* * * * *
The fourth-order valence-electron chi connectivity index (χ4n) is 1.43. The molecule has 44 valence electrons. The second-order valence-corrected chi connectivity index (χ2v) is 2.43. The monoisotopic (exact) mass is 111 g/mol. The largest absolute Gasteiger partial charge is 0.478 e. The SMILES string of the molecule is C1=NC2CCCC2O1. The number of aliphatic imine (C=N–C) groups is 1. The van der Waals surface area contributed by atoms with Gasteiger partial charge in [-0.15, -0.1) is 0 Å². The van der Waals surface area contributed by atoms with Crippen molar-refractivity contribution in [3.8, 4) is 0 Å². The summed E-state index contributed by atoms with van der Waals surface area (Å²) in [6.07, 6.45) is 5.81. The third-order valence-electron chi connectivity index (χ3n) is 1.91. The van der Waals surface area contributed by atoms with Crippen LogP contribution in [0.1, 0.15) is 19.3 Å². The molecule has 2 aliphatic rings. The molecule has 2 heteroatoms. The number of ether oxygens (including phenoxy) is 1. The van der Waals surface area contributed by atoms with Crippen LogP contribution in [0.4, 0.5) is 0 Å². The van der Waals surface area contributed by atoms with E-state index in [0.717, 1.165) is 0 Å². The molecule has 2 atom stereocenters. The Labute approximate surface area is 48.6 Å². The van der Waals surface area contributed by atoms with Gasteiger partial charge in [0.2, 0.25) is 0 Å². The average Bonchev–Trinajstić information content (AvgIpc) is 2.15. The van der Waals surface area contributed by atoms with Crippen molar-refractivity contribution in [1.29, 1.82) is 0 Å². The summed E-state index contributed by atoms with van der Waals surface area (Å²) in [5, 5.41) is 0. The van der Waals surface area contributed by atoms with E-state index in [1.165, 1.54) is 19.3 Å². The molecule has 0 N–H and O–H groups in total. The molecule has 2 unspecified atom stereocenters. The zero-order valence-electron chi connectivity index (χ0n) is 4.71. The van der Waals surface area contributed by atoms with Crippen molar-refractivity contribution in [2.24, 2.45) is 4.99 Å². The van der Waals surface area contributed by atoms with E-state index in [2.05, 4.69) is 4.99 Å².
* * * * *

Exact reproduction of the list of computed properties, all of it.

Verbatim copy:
The fourth-order valence-electron chi connectivity index (χ4n) is 1.43. The molecule has 44 valence electrons. The second-order valence-corrected chi connectivity index (χ2v) is 2.43. The monoisotopic (exact) mass is 111 g/mol. The largest absolute Gasteiger partial charge is 0.478 e. The SMILES string of the molecule is C1=NC2CCCC2O1. The number of aliphatic imine (C=N–C) groups is 1. The van der Waals surface area contributed by atoms with Gasteiger partial charge in [-0.15, -0.1) is 0 Å². The van der Waals surface area contributed by atoms with Crippen molar-refractivity contribution in [3.8, 4) is 0 Å². The summed E-state index contributed by atoms with van der Waals surface area (Å²) in [6.07, 6.45) is 5.81. The third-order valence-electron chi connectivity index (χ3n) is 1.91. The van der Waals surface area contributed by atoms with Crippen LogP contribution in [0.1, 0.15) is 19.3 Å². The molecule has 2 aliphatic rings. The molecule has 2 heteroatoms. The number of ether oxygens (including phenoxy) is 1. The van der Waals surface area contributed by atoms with Crippen LogP contribution in [0.4, 0.5) is 0 Å². The van der Waals surface area contributed by atoms with E-state index in [0.717, 1.165) is 0 Å². The molecule has 2 atom stereocenters. The Labute approximate surface area is 48.6 Å². The van der Waals surface area contributed by atoms with Gasteiger partial charge in [0.2, 0.25) is 0 Å². The average Bonchev–Trinajstić information content (AvgIpc) is 2.15. The van der Waals surface area contributed by atoms with Crippen molar-refractivity contribution in [1.29, 1.82) is 0 Å². The summed E-state index contributed by atoms with van der Waals surface area (Å²) in [5, 5.41) is 0. The van der Waals surface area contributed by atoms with E-state index in [1.165, 1.54) is 19.3 Å². The molecule has 0 N–H and O–H groups in total. The molecule has 2 unspecified atom stereocenters. The zero-order valence-electron chi connectivity index (χ0n) is 4.71. The van der Waals surface area contributed by atoms with Crippen molar-refractivity contribution in [2.24, 2.45) is 4.99 Å². The van der Waals surface area contributed by atoms with E-state index in [2.05, 4.69) is 4.99 Å².